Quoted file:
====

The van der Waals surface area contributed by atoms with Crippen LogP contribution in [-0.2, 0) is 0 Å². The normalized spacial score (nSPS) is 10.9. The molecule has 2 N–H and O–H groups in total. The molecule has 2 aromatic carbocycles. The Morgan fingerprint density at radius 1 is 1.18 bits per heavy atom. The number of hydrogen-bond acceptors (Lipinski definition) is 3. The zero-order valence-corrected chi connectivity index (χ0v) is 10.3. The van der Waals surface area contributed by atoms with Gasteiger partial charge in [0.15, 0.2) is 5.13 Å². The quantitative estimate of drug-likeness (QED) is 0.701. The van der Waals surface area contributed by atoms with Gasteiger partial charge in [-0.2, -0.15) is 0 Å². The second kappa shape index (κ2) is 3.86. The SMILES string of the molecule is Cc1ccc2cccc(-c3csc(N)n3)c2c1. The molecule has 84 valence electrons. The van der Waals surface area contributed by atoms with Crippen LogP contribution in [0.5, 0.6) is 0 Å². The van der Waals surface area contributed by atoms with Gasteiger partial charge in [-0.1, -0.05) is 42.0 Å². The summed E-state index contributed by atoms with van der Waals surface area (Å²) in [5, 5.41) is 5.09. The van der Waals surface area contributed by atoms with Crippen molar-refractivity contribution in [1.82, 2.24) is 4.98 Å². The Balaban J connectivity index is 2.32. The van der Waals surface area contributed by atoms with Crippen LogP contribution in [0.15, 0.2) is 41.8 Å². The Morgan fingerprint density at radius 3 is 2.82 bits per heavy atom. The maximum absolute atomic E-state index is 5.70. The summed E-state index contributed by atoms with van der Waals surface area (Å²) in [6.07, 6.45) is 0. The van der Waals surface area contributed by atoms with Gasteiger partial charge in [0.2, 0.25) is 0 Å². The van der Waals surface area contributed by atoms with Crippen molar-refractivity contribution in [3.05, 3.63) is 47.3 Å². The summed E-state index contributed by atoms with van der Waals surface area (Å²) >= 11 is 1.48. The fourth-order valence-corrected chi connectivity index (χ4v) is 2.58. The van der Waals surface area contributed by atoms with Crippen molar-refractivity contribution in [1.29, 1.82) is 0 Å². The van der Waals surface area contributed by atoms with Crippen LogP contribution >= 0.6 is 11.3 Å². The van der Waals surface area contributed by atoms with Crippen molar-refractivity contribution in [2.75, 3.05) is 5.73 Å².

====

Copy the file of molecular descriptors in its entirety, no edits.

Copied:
The van der Waals surface area contributed by atoms with Crippen LogP contribution in [-0.2, 0) is 0 Å². The normalized spacial score (nSPS) is 10.9. The molecule has 2 N–H and O–H groups in total. The molecule has 2 aromatic carbocycles. The Morgan fingerprint density at radius 1 is 1.18 bits per heavy atom. The number of hydrogen-bond acceptors (Lipinski definition) is 3. The zero-order valence-corrected chi connectivity index (χ0v) is 10.3. The van der Waals surface area contributed by atoms with Gasteiger partial charge in [0.15, 0.2) is 5.13 Å². The quantitative estimate of drug-likeness (QED) is 0.701. The van der Waals surface area contributed by atoms with Gasteiger partial charge in [-0.2, -0.15) is 0 Å². The second kappa shape index (κ2) is 3.86. The SMILES string of the molecule is Cc1ccc2cccc(-c3csc(N)n3)c2c1. The molecule has 84 valence electrons. The van der Waals surface area contributed by atoms with Crippen LogP contribution in [0.5, 0.6) is 0 Å². The van der Waals surface area contributed by atoms with Gasteiger partial charge in [-0.1, -0.05) is 42.0 Å². The summed E-state index contributed by atoms with van der Waals surface area (Å²) in [5, 5.41) is 5.09. The van der Waals surface area contributed by atoms with Crippen molar-refractivity contribution in [1.82, 2.24) is 4.98 Å². The Balaban J connectivity index is 2.32. The van der Waals surface area contributed by atoms with Crippen LogP contribution in [0.15, 0.2) is 41.8 Å². The Morgan fingerprint density at radius 3 is 2.82 bits per heavy atom. The maximum absolute atomic E-state index is 5.70. The summed E-state index contributed by atoms with van der Waals surface area (Å²) in [6.07, 6.45) is 0. The van der Waals surface area contributed by atoms with Gasteiger partial charge in [0.2, 0.25) is 0 Å². The van der Waals surface area contributed by atoms with Crippen molar-refractivity contribution in [3.05, 3.63) is 47.3 Å². The summed E-state index contributed by atoms with van der Waals surface area (Å²) >= 11 is 1.48. The fourth-order valence-corrected chi connectivity index (χ4v) is 2.58. The van der Waals surface area contributed by atoms with Crippen molar-refractivity contribution in [1.29, 1.82) is 0 Å². The van der Waals surface area contributed by atoms with Crippen LogP contribution >= 0.6 is 11.3 Å². The van der Waals surface area contributed by atoms with Crippen molar-refractivity contribution in [2.75, 3.05) is 5.73 Å².